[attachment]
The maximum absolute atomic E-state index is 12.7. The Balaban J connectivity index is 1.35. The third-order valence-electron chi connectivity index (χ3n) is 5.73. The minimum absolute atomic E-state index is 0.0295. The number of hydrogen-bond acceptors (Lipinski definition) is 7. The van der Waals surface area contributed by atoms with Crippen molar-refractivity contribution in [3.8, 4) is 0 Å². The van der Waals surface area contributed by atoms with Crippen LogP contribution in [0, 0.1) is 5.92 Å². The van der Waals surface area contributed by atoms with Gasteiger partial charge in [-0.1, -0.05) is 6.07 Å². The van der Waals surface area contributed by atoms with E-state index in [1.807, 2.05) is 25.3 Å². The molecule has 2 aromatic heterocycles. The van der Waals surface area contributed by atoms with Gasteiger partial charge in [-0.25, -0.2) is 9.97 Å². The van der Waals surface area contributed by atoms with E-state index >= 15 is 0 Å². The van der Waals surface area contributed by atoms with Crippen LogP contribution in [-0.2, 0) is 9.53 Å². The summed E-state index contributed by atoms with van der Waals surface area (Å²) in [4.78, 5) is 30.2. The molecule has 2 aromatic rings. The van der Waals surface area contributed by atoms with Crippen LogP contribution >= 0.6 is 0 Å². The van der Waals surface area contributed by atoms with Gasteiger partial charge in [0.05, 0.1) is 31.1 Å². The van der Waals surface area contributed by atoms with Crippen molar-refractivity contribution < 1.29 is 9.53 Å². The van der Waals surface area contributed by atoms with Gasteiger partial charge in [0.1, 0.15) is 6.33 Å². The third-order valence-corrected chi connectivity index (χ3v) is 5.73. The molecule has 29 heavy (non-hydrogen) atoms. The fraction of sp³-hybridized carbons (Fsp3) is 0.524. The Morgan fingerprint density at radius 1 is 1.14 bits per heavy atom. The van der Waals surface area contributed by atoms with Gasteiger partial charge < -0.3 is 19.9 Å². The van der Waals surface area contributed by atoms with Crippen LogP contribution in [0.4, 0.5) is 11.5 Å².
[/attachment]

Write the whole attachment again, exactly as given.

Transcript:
The maximum absolute atomic E-state index is 12.7. The Balaban J connectivity index is 1.35. The third-order valence-electron chi connectivity index (χ3n) is 5.73. The minimum absolute atomic E-state index is 0.0295. The number of hydrogen-bond acceptors (Lipinski definition) is 7. The van der Waals surface area contributed by atoms with Crippen molar-refractivity contribution in [3.8, 4) is 0 Å². The van der Waals surface area contributed by atoms with Crippen LogP contribution in [0, 0.1) is 5.92 Å². The van der Waals surface area contributed by atoms with Gasteiger partial charge in [-0.1, -0.05) is 6.07 Å². The van der Waals surface area contributed by atoms with E-state index in [1.807, 2.05) is 25.3 Å². The molecule has 2 aromatic heterocycles. The van der Waals surface area contributed by atoms with Gasteiger partial charge in [-0.25, -0.2) is 9.97 Å². The van der Waals surface area contributed by atoms with E-state index >= 15 is 0 Å². The van der Waals surface area contributed by atoms with Crippen LogP contribution in [-0.2, 0) is 9.53 Å². The summed E-state index contributed by atoms with van der Waals surface area (Å²) in [4.78, 5) is 30.2. The molecule has 2 aromatic rings. The van der Waals surface area contributed by atoms with Crippen LogP contribution >= 0.6 is 0 Å². The van der Waals surface area contributed by atoms with Gasteiger partial charge in [0.05, 0.1) is 31.1 Å². The van der Waals surface area contributed by atoms with Crippen molar-refractivity contribution < 1.29 is 9.53 Å². The van der Waals surface area contributed by atoms with Gasteiger partial charge in [0.1, 0.15) is 6.33 Å². The third-order valence-corrected chi connectivity index (χ3v) is 5.73. The molecule has 29 heavy (non-hydrogen) atoms. The fraction of sp³-hybridized carbons (Fsp3) is 0.524. The Morgan fingerprint density at radius 1 is 1.14 bits per heavy atom. The van der Waals surface area contributed by atoms with Gasteiger partial charge < -0.3 is 19.9 Å². The van der Waals surface area contributed by atoms with Crippen LogP contribution in [0.4, 0.5) is 11.5 Å².